</junit>
    </target>

The build target which actually executes the junit task to run our test cases.

A couple of attributes are being set here, but most importantly within this particular script are errorproperty and failureproperty. Ant will set properties with the names specified in the event of a test error or failure. We can use these in the test target described below to alter the behavior of the script based on what happened within the tests.

The formatter element in use here is indicating we want plain-text output, and it should only be printed to the console, rather than sent to a file. Although I’m not using it in this particular script, a common use-case would be to set the format type to xml, and use the todir attribute of the batchtest element to have the test reports written to XML files, which may then be presented as fancy HTML reports, usually by a build server such as Jenkins, which is incredibly useful.

Finally, we are using the batchtest tag to indicate we want to run a batch of tests. The fileset provided is using the test source directory we defined, and is only going to process test classes whose name ends in ...Test.java. This is useful since you may want to include helper, utility and mock classes within the test sources path, which typically JUnit would choke on, as it looks for tests in all provided files within the fileset provided.

    <!-- Run tests, exiting with status code 1 on error, or 2 on test failure -->
    <target name="test" depends="run-tests" description="run junit tests, and fail the build on error or failure">
        <fail if="tests.errors" message="Error encountered while executing tests" status="1"/>
        <fail if="tests.failures" message="Tests failed" status="2"/>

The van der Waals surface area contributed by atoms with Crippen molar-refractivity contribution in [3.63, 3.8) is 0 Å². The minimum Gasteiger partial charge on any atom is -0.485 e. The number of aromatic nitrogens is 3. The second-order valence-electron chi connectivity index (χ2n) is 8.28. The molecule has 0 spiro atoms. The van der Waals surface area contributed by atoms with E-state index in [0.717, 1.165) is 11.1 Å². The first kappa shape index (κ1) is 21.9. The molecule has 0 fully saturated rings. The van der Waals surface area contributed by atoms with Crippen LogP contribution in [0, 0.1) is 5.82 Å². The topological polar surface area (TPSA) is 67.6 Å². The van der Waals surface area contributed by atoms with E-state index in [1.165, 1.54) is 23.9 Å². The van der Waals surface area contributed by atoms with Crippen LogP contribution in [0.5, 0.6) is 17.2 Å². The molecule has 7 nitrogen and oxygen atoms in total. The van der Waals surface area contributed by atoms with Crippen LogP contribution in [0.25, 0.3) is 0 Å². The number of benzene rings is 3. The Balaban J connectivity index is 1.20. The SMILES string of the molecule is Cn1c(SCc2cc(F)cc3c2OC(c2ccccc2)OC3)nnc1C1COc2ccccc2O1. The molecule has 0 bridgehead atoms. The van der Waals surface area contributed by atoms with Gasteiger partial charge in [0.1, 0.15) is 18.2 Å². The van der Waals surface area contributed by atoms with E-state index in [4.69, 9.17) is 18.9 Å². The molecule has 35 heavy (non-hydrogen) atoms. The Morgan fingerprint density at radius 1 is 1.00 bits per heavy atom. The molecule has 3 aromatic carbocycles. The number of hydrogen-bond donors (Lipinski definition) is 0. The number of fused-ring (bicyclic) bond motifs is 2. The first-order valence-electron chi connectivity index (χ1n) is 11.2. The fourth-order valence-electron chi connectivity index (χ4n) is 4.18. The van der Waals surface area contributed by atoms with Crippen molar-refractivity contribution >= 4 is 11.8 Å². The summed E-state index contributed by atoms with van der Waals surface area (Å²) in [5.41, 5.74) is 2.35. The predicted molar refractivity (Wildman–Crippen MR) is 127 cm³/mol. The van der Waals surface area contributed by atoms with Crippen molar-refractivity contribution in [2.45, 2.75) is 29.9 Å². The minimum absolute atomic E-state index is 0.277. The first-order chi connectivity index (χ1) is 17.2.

</target>

The final change to build.xml, the actual test target itself.

Used in combination with the attributes passed to the junit task defined in the run-tests, this target allows us to fail the build with varying exit codes to allow automated build tools to react or report differently, based on the outcome of the tests, without needing to parse logs or the test reports. Mostly this is a convenience feature.

That’s it for the build.xml changes, now a minor adjustment to ivy.xml to download JUnit for us:

    ...
        <conf name="test" extends="default"/>
    ...
 
    <dependencies>
        ...
        <!-- test dependencies -->
        <dependency org="junit" name="junit" rev="4.11" conf="test->default"/>
    ...

Pretty straight-forward, with the addition of the test configuration. Ivy Configurations offer a way of grouping different sets of dependencies for different purposes. In our case, the test configuration can be used for all test-related third-party dependencies, including JUnit itself! For example if you were developing a database application, and wanted your tests to run against an in-memory Derby database rather than something external, you’d configure that dependency as part of the test configuration, which would mean it would not be included in your default libraries used by your (probably) redistributable code.

That’s about all there is to it. You can now execute the following to run unit tests in your project:

$ ant test

Other parts in this series: